Author:  Fredrik Dalerum (UMIB-CSIC)

Artícle published on: Ambio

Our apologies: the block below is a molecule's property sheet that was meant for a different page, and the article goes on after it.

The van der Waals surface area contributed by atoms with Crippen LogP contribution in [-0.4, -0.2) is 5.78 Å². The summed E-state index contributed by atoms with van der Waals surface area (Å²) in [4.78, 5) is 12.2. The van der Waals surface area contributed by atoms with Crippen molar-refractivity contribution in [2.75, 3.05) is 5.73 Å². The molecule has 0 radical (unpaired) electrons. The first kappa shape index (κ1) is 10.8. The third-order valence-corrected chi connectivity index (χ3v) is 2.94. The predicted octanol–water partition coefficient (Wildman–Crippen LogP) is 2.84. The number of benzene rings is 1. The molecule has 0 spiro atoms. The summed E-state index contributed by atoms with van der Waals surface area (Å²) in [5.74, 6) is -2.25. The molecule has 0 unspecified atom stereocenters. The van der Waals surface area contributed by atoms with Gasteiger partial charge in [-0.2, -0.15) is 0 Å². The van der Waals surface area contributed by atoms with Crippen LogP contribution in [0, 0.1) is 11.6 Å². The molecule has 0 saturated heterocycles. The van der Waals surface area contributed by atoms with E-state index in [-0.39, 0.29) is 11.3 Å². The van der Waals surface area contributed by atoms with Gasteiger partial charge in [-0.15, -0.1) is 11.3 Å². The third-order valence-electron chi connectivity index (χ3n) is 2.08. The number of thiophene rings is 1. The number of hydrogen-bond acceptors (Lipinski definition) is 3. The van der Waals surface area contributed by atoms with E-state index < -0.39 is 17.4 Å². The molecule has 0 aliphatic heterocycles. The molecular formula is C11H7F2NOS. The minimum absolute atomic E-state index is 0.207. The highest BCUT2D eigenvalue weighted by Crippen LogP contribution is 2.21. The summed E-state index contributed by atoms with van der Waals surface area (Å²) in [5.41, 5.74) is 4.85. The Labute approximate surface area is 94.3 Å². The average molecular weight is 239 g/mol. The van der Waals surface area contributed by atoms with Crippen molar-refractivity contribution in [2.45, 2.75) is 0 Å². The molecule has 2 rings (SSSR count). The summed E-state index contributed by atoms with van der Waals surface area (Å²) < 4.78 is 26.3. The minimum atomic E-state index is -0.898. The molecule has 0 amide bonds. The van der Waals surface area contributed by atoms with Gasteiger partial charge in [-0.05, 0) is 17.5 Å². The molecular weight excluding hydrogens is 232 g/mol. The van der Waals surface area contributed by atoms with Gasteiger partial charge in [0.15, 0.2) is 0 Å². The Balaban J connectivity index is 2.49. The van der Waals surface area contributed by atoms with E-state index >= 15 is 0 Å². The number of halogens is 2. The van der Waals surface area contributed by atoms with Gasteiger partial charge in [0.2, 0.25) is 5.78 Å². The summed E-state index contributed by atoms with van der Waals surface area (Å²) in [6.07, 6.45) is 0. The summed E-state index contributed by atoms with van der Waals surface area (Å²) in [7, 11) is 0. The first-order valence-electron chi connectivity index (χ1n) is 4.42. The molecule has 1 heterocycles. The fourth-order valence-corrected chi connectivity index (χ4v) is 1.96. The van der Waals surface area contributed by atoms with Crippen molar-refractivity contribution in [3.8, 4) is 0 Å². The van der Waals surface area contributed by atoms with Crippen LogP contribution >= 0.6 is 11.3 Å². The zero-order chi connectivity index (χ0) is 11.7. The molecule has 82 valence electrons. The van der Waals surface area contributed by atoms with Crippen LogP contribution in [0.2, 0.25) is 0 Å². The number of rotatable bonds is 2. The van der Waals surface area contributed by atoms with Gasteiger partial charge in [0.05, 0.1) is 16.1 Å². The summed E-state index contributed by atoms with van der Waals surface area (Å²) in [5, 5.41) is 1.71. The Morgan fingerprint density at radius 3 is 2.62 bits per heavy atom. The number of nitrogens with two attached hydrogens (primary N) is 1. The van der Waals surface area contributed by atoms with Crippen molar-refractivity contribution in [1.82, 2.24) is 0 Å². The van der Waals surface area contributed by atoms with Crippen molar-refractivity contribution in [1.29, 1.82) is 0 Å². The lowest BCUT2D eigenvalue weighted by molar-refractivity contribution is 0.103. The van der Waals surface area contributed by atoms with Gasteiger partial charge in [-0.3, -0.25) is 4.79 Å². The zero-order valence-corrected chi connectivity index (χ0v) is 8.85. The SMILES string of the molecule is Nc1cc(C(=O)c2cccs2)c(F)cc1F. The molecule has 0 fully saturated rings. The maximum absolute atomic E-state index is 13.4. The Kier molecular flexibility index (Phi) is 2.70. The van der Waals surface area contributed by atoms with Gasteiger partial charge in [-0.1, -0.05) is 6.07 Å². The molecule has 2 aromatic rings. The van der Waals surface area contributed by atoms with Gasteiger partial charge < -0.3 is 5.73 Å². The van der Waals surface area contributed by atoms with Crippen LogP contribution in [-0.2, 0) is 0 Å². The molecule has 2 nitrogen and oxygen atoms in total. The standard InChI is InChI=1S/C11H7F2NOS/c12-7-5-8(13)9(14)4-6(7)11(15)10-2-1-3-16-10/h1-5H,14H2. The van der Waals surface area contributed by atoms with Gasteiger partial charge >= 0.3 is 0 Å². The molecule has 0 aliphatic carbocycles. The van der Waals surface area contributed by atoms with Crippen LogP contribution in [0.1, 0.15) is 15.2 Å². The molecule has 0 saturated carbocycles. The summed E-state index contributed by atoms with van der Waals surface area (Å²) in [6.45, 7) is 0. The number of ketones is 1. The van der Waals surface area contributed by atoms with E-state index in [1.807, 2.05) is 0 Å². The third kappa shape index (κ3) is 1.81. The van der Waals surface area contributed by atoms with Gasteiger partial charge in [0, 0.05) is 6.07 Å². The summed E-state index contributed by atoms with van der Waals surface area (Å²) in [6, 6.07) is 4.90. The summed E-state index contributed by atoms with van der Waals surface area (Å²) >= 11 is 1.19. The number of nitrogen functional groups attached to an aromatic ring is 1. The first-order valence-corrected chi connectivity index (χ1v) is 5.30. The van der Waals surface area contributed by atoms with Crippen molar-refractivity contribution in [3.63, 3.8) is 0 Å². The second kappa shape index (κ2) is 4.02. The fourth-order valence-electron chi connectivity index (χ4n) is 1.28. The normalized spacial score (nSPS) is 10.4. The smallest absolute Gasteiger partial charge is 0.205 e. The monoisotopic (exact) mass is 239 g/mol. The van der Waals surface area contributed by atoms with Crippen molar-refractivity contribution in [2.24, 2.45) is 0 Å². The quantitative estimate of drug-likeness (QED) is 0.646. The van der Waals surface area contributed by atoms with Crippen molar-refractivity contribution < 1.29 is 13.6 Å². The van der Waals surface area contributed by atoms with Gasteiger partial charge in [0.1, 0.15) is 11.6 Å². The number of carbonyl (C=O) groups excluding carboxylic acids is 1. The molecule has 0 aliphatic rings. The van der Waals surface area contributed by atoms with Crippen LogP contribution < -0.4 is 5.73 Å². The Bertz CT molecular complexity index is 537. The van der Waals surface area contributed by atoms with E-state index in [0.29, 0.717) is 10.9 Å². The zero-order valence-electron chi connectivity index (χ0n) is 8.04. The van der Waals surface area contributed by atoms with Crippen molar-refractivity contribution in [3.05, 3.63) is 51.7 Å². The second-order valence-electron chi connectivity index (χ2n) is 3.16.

Large carnivores are ecologically important, but their behaviour frequently put them in conflict with humans. I suggest that a spatial co-occurrence of suitable habitat and relatively poor socioeconomic conditions in rural areas may contribute to inflated human–carnivore conflict. Here, I test if there is potential for such an explanation for the human–wolf conflict in Sweden, a conflict that is arguably not congruent with the costs and damages imposed by the wolf population. I found negative correlations between wolf habitat suitability within Swedish municipalities and indicators of their relative socioeconomic conditions. I argue that geographic socioeconomic inequality may contribute to the Swedish human-wolf conflict, partly by the use of wolves as symbols for socioeconomic dissent and partly by using them as scapegoats for socioeconomic conditions. Therefore, regional policies aimed at alleviating geographic socioeconomic inequities may create a more favourable environment for solving the human-wolf conflict in Sweden.